The Music of Christmas


As Christmas approaches, we are fortunate to have a variety of musical offerings to enhance our Christmas celebrations. Performances of Handel’s Messiah and Singalong Messiahs are an annual event as are evenings like Islington United’s Christmas in Islington service. One of my earliest memories of Christmas music is the Salvation Army Band visiting neighbourhoods in the1950s. They would gather under streetlights and play a medley of carols while volunteers collected offerings door to door.  More recently, a Salvation Army band and choir have participated in the Toronto Star Concert held at St. Paul’s Bloor Street for the past 44 years.

Here at St. Matthew’s we have our annual Advent Lessons and Carols service, and over the years each of our music directors has introduced new anthems or arrangements of traditional carols to expand our repertoire of Christmas music. Tom Bell’s “Once as I Remember” carol and Tyler Versluis’ recent “The Angels Sang A Song of Love” are memorable examples. Tyler also introduced an online Carol Sing during our first pandemic Christmas which we continue to observe.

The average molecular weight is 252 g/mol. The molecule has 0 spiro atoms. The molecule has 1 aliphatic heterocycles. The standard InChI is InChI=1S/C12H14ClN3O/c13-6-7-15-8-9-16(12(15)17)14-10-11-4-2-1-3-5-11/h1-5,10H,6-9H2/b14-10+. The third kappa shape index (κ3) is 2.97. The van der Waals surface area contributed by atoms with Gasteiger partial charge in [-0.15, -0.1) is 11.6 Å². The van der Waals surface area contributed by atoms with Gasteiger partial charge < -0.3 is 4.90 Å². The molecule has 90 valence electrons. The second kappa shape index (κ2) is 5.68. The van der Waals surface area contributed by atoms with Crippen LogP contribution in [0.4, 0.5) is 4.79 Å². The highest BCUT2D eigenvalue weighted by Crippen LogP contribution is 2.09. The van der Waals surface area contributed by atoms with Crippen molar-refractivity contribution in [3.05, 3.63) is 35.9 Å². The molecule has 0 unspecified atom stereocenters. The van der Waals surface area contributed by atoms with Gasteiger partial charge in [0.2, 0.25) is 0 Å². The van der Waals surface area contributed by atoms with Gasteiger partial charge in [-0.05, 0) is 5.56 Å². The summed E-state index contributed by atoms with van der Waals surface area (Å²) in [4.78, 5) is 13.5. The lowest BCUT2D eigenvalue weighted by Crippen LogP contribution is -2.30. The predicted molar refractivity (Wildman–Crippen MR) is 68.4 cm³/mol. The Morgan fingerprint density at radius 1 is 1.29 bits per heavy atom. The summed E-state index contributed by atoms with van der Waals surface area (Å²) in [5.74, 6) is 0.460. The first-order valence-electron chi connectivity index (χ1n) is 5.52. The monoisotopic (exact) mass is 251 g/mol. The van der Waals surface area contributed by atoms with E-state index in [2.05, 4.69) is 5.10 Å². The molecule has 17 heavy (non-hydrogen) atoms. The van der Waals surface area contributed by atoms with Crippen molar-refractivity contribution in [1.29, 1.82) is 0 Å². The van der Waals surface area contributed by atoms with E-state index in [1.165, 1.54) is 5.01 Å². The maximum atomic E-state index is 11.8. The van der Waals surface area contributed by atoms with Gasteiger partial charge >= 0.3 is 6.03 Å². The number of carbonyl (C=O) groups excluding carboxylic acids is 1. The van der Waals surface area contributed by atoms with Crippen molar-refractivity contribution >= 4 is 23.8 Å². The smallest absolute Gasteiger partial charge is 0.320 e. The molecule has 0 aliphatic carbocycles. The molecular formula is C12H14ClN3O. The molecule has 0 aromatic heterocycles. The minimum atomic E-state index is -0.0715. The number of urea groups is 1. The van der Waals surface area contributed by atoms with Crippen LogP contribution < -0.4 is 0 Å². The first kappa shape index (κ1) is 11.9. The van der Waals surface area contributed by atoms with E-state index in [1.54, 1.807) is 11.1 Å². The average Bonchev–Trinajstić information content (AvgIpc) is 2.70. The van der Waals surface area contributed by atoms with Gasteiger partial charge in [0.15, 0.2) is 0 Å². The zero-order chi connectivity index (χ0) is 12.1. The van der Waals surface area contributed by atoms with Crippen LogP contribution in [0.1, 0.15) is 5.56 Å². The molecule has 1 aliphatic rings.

When the movie Scrooge played one Christmas in Toronto theatres, Mary and I attended a performance at the Eglinton theatre and purchased an LP recording of the music which I have played every year since while setting up and decorating our Christmas tree along with a CD, A Celtic Christmas, which I bought after hearing it playing in a gift shop in the Calgary airport. Last Christmas we received a phone call from friends in Calgary who decide to phone us after receiving our Christmas card and so provided the very special music of hearing good friend’s voices no matter the interval since our last conversation.

There are three pieces of literature that I try to reread every Christmas whose texts are music to my ears.

The first is the King James Bible’s story of Christmas in the gospels of St. Matthew and St. Luke, whose Shakespearean lyrics are unmatched by any current version.

The second is A Child’s Christmas in Wales, which to my mind captures the musical lilt of a Welsh voice in its verse.

Finally is Charles Dickens’ A Christmas Carol. Dickens’ brilliant characterizations and sensitive insight into human nature create a symphony of words that never fails to touch the heart and inspires us to follow in the footsteps of the reborn Scrooge and commit ourselves to “honour Christmas in our hearts and strive to keep it all the year.”

Bruce Gleeson